Another crucial aspect of successful documentary photography is the nature of the photographer’s relationships with his subjects. In Subotzky’s case, his subjects are South Africans like himself. Yet unlike Subotzky, they exist in a world of suffering, misery, and in many cases, total hopelessness. This creates a natural duality between the comfort of working near or in one’s home and the discomfort of working with people whose lives are so radically different from one’s own.
When you look at Subotzky’s portraits of the inmates, they appear very open; he is right there in front of them, and they accept him. It is an intimacy born from trust, which is built slowly, piece-by-piece, over time. Writer Joshua Mack noted recently in Art Review (September Issue) that for Subtozky, "photography was a means not only to document what was a foreign reality to him, but also a way to overcome differences and connect with inmates."
Anyone who has carried out work in such emotionally and spiritually exhausting environments can attest to the deep ways that the work alters your perspective. For Subotzky, his perspective is that of a white South African, which adds tremendous undercurrents of political and social implications to his work and process.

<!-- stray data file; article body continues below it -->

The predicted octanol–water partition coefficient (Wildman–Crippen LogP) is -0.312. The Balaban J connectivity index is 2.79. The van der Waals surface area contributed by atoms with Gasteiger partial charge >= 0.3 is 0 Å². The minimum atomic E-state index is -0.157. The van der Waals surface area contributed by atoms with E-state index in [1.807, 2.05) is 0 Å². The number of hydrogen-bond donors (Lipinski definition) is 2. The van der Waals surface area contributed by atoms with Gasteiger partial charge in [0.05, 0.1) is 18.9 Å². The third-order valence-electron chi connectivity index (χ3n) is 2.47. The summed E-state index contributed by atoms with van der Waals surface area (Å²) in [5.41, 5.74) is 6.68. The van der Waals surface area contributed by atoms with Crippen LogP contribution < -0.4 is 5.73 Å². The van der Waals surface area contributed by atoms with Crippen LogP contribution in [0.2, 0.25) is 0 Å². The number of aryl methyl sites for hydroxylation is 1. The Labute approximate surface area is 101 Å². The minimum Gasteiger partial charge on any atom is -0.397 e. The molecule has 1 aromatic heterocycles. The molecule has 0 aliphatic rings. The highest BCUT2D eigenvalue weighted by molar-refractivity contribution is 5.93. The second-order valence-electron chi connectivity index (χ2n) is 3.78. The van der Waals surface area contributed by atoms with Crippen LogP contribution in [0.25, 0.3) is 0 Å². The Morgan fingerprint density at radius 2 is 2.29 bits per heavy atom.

Consider this angle: a privileged young white male photographs the abject poverty and despair of black Africans and the wealth and luxury of their fellow white countrymen. The exhibition earns the young photographer plenty of laudations and generous wealth, mostly from white patrons of the arts. The photographs are shown in institutions run by white men (MoMA , FOAM ), where the majority of viewers are also white. If you looked at Subotzky’s path from this perspective, you might be tempted to view him as simply a savvy post-colonial exploiter. But that would be naïve.
There is no way of getting around skin colors in a society where segregation remains a predominant aspect of everything from city planning to daily social interaction. In such a racially charged, environment I would think it takes a tremendous amount of courage and compassion for an affluent white male to step outside of his social strata and willfully engage and make genuine connections with imprisoned black men. And to do so over and over again displays a level of commitment and integrity that underlies all great social change.